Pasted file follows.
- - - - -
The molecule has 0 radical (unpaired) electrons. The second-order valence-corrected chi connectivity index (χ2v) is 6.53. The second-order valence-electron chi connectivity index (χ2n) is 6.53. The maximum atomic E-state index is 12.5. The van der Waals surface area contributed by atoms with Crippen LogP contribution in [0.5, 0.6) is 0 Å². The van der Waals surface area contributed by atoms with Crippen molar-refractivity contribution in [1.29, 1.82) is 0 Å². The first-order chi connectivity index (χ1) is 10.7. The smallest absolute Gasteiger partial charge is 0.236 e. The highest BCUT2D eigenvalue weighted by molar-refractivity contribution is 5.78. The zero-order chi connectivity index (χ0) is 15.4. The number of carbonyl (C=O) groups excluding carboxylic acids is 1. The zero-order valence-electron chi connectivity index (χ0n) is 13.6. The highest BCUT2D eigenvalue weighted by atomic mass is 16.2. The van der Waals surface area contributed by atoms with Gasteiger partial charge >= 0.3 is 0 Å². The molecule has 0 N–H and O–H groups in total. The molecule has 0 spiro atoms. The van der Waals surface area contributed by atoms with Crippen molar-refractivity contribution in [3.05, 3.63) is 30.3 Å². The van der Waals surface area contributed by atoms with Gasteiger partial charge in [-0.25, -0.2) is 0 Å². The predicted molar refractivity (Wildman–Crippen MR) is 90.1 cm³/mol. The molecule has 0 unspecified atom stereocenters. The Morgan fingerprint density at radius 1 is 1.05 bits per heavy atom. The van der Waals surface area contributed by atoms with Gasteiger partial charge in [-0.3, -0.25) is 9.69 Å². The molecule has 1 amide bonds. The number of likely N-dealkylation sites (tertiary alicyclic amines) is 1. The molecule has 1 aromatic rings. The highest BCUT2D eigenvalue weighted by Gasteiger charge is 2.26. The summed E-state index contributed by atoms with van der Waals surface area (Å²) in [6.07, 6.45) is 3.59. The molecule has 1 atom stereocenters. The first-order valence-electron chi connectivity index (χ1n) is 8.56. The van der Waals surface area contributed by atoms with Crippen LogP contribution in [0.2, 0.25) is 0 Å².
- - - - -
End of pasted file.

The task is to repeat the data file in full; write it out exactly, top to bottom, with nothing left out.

The molecule has 0 radical (unpaired) electrons. The second-order valence-corrected chi connectivity index (χ2v) is 6.53. The second-order valence-electron chi connectivity index (χ2n) is 6.53. The maximum atomic E-state index is 12.5. The van der Waals surface area contributed by atoms with Crippen LogP contribution in [0.5, 0.6) is 0 Å². The van der Waals surface area contributed by atoms with Crippen molar-refractivity contribution in [1.29, 1.82) is 0 Å². The first-order chi connectivity index (χ1) is 10.7. The smallest absolute Gasteiger partial charge is 0.236 e. The highest BCUT2D eigenvalue weighted by molar-refractivity contribution is 5.78. The zero-order chi connectivity index (χ0) is 15.4. The number of carbonyl (C=O) groups excluding carboxylic acids is 1. The zero-order valence-electron chi connectivity index (χ0n) is 13.6. The highest BCUT2D eigenvalue weighted by atomic mass is 16.2. The van der Waals surface area contributed by atoms with Gasteiger partial charge >= 0.3 is 0 Å². The molecule has 0 N–H and O–H groups in total. The molecule has 0 spiro atoms. The van der Waals surface area contributed by atoms with Crippen molar-refractivity contribution in [3.05, 3.63) is 30.3 Å². The van der Waals surface area contributed by atoms with Gasteiger partial charge in [-0.25, -0.2) is 0 Å². The predicted molar refractivity (Wildman–Crippen MR) is 90.1 cm³/mol. The molecule has 0 unspecified atom stereocenters. The Morgan fingerprint density at radius 1 is 1.05 bits per heavy atom. The van der Waals surface area contributed by atoms with Gasteiger partial charge in [-0.3, -0.25) is 9.69 Å². The molecule has 1 amide bonds. The number of likely N-dealkylation sites (tertiary alicyclic amines) is 1. The molecule has 1 aromatic rings. The highest BCUT2D eigenvalue weighted by Gasteiger charge is 2.26. The summed E-state index contributed by atoms with van der Waals surface area (Å²) in [6.07, 6.45) is 3.59. The molecule has 1 atom stereocenters. The first-order valence-electron chi connectivity index (χ1n) is 8.56. The van der Waals surface area contributed by atoms with Crippen LogP contribution in [0.2, 0.25) is 0 Å².